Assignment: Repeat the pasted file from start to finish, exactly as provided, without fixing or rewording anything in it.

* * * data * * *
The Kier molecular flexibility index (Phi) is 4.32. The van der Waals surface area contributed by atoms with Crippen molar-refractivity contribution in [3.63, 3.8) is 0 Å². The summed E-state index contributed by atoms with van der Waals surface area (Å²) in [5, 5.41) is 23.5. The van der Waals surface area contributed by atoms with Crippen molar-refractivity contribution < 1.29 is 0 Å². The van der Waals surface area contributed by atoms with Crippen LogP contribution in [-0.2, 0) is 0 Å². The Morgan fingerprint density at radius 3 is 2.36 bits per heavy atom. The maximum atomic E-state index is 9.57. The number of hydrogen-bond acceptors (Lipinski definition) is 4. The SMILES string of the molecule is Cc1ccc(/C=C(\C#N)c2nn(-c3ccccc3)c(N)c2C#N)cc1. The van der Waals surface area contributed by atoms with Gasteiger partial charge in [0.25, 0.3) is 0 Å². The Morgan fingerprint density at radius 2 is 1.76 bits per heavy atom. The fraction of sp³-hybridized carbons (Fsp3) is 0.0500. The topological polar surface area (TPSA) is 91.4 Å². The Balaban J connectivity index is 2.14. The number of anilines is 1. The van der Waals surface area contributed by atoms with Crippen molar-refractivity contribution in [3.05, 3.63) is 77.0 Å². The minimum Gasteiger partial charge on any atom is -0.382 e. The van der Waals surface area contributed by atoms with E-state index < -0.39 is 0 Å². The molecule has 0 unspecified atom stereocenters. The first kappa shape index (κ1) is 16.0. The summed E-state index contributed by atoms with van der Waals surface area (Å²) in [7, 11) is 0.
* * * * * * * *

The Kier molecular flexibility index (Phi) is 4.32. The van der Waals surface area contributed by atoms with Crippen molar-refractivity contribution in [3.63, 3.8) is 0 Å². The summed E-state index contributed by atoms with van der Waals surface area (Å²) in [5, 5.41) is 23.5. The van der Waals surface area contributed by atoms with Crippen molar-refractivity contribution < 1.29 is 0 Å². The van der Waals surface area contributed by atoms with Crippen LogP contribution in [-0.2, 0) is 0 Å². The Morgan fingerprint density at radius 3 is 2.36 bits per heavy atom. The maximum atomic E-state index is 9.57. The number of hydrogen-bond acceptors (Lipinski definition) is 4. The SMILES string of the molecule is Cc1ccc(/C=C(\C#N)c2nn(-c3ccccc3)c(N)c2C#N)cc1. The van der Waals surface area contributed by atoms with Gasteiger partial charge in [0.25, 0.3) is 0 Å². The Morgan fingerprint density at radius 2 is 1.76 bits per heavy atom. The fraction of sp³-hybridized carbons (Fsp3) is 0.0500. The topological polar surface area (TPSA) is 91.4 Å². The Balaban J connectivity index is 2.14. The number of anilines is 1. The van der Waals surface area contributed by atoms with Crippen molar-refractivity contribution in [3.05, 3.63) is 77.0 Å². The minimum Gasteiger partial charge on any atom is -0.382 e. The van der Waals surface area contributed by atoms with E-state index < -0.39 is 0 Å². The molecule has 0 unspecified atom stereocenters. The first kappa shape index (κ1) is 16.0. The summed E-state index contributed by atoms with van der Waals surface area (Å²) in [7, 11) is 0.